Serious Allegations About Sen. Menendez Demand Fast, Thorough Investigation

The Senate Ethics Committee should speedily pursue its investigation into allegations that Sen. Robert Menendez (D-NJ) interceded on behalf of a major campaign donor in a multi-million dollar dispute with the Dominican Republic, Common Cause said today.

“Recent press reports raise troubling questions about the propriety of Sen. Menendez’s advocacy on behalf of a friend and major campaign donor,” said Common Cause President Bob Edgar. “The stories suggest a link between the senator’s actions and a six-figure donation to his reelection campaign last year. This is a serious matter and Sen. Menendez should cooperate fully and promptly in seeing that it is thoroughly investigated.”

The New York Times reported last week that Florida eye surgeon Salomon Melgen, a longtime friend of Sen. Menendez and generous donor to him and other Democrats, gained an ownership interest about two years ago in a company holding a long-dormant contract to provide port security in the Dominican Republic.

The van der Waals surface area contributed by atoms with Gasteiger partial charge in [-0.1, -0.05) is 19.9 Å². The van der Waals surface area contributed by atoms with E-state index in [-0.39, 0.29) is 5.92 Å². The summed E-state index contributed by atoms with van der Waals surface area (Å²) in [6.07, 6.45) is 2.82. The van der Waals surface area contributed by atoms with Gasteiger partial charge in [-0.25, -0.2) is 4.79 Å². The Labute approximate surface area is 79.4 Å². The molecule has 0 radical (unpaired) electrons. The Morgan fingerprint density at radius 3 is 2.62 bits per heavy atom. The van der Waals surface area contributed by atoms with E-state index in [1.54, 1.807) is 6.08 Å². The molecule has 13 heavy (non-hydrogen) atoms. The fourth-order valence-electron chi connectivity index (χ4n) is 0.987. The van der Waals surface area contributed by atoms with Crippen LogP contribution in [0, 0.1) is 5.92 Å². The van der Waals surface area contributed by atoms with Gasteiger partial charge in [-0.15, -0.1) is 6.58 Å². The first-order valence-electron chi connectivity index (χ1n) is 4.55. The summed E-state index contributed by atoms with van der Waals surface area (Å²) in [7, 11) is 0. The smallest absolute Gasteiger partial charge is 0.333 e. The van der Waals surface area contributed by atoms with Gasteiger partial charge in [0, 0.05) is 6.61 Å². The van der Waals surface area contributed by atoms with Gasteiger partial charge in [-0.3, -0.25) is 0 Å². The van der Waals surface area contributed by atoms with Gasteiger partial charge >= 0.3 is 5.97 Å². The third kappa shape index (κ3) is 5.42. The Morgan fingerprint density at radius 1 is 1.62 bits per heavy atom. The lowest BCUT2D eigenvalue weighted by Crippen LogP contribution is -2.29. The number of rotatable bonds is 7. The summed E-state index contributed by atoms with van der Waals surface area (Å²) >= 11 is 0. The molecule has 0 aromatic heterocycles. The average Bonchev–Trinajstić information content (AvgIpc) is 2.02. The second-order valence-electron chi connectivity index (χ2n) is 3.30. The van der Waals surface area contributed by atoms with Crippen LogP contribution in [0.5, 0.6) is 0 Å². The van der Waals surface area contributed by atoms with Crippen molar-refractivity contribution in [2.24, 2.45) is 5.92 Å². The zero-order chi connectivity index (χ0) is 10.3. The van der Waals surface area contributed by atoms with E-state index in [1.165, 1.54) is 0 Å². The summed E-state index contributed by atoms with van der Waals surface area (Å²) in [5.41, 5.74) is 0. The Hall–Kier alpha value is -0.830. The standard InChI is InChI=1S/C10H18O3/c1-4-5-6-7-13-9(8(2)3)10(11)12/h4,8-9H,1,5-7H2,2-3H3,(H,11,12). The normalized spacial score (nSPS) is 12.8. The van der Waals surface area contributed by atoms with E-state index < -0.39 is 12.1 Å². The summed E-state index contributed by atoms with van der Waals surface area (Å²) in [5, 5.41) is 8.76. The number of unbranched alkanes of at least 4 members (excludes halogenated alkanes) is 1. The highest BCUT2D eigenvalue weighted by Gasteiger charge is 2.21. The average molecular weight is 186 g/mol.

Menendez then pressed State and Commerce Department officials to assist Melgen in enforcing the contract, ignoring claims by the Dominican’s customs director that the deal was “against the interests of the Dominican government, due to its one-sided nature, exorbitant clauses, (and) that it violates Dominican laws.”

A political action committee linked to Melgen’s business later donated $700,000 to a Democratic Party group that in turn spent $582,000 in support of Menendez’s reelection.

Menendez also has interceded on Melgen’s behalf in a dispute between the surgeon’s eye clinic and federal health officials, the Washington Post reports. The Centers for Medicare and Medicaid services has demanded that Melgen repay $8.9 million the agency says it was overbilled for injections administered to patients at his clinic.

“The flood or outside spending unleashed by the Roberts Court has created a toxic stew of money and power that threatens the health of our democracy and unwary public officials,” Edgar said. “The system has become the scandal, and it’s going to take some serious new anti-corruption laws clean up this mess.”